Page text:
The Belfry’s historic architecture saved

Photograph of The Belfry courtesy of Fine and Country Uckfield

The Belfry, a large house in New Town, Uckfield, built in 1892, has been awarded Grade II listed status.

Recently the property had been sold and a neighbour feared that some of its notable architectural features would be lost. The neighbour worked with Historic England to gain the listing. The Secretary of State for Digital, Culture, Media and Sport decided to add The Belfry, including its gate piers and gates, to the List of Buildings of Special Architectural or Historic Interest.

Until now there were no detached houses built between 1850 and 1914 in Uckfield that had been listed. Belfry House was built in 1892 and was designed by Lainson & Sons of Brighton. The client was a lawyer, Barclay Watson, who was acting for his sister, Mrs Dodd. The Dodd family lived there for around a hundred years. As a result, the property has survived with a good number of period features intact. Therefore, this late 19th century upper middle-class house provides much social history interest. More recently the building was used as boarding accommodation for a local school.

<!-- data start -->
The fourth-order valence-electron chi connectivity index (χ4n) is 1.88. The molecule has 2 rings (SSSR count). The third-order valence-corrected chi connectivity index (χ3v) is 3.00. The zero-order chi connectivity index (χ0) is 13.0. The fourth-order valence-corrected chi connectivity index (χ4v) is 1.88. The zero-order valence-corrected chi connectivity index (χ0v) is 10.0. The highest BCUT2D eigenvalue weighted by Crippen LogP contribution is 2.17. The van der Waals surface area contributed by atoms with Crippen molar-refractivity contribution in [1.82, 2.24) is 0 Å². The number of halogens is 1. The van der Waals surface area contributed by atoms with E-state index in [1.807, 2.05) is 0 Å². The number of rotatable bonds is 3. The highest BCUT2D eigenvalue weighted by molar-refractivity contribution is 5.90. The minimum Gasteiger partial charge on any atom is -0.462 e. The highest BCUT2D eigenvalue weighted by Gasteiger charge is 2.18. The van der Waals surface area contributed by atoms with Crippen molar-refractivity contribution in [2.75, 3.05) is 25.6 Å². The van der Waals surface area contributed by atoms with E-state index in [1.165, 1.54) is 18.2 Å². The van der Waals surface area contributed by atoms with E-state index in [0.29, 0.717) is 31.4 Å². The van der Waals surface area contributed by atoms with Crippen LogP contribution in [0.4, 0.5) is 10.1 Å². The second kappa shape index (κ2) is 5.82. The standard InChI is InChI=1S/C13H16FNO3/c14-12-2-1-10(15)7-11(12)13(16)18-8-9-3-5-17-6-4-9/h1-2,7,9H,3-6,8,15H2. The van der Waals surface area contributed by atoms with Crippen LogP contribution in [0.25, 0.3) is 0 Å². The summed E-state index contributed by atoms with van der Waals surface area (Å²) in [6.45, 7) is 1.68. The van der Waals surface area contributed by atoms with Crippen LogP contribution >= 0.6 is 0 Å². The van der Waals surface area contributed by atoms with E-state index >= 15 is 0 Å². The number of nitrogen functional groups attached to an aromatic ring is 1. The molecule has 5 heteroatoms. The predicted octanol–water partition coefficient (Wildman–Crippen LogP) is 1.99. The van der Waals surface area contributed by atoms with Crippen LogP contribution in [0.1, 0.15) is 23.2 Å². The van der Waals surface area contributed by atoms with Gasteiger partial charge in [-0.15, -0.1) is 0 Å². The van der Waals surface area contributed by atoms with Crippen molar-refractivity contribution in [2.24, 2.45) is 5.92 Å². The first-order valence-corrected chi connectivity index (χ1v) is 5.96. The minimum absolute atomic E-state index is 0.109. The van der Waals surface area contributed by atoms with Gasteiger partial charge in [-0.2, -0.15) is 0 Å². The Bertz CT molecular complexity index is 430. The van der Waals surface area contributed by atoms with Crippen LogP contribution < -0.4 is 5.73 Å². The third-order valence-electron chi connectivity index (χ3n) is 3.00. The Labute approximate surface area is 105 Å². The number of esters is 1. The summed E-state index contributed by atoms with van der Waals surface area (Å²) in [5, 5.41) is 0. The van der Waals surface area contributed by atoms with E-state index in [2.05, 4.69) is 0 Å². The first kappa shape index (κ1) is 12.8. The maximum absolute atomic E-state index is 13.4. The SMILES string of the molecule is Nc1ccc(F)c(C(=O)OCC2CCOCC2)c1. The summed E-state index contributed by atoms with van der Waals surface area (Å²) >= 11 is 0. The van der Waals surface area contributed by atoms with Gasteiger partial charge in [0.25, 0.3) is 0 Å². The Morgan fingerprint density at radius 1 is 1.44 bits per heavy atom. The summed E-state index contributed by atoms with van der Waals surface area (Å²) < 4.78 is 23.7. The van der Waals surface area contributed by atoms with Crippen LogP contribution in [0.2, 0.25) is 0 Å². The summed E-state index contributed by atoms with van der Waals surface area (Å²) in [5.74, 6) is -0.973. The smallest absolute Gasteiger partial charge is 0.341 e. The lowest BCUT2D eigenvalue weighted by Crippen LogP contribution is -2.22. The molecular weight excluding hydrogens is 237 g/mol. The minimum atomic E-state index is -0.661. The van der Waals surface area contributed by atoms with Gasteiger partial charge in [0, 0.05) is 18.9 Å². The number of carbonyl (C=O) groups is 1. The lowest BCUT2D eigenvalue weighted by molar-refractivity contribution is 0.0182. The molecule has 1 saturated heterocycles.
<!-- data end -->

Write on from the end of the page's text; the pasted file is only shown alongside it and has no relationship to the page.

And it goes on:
The building’s exterior architectural features include a moulded brick date plaque, ribbed chimneystacks, varied window types, turret with domed cupola, large wooden balcony, carved stone porch, and a cast iron Victorian gate with dog rail. The building is recognised for its high quality, well-preserved interior, including stained glass, tessellated floors and joinery, panelling, window seats, and fireplaces.

The Town Clerk commented: “The Town Council is very pleased to hear that Belfry House has received a grade II listing. It is a remarkable building and its architectural and social history importance will now be preserved for future generations. We would like to thank the local resident and Historic England for their help in securing the grading.”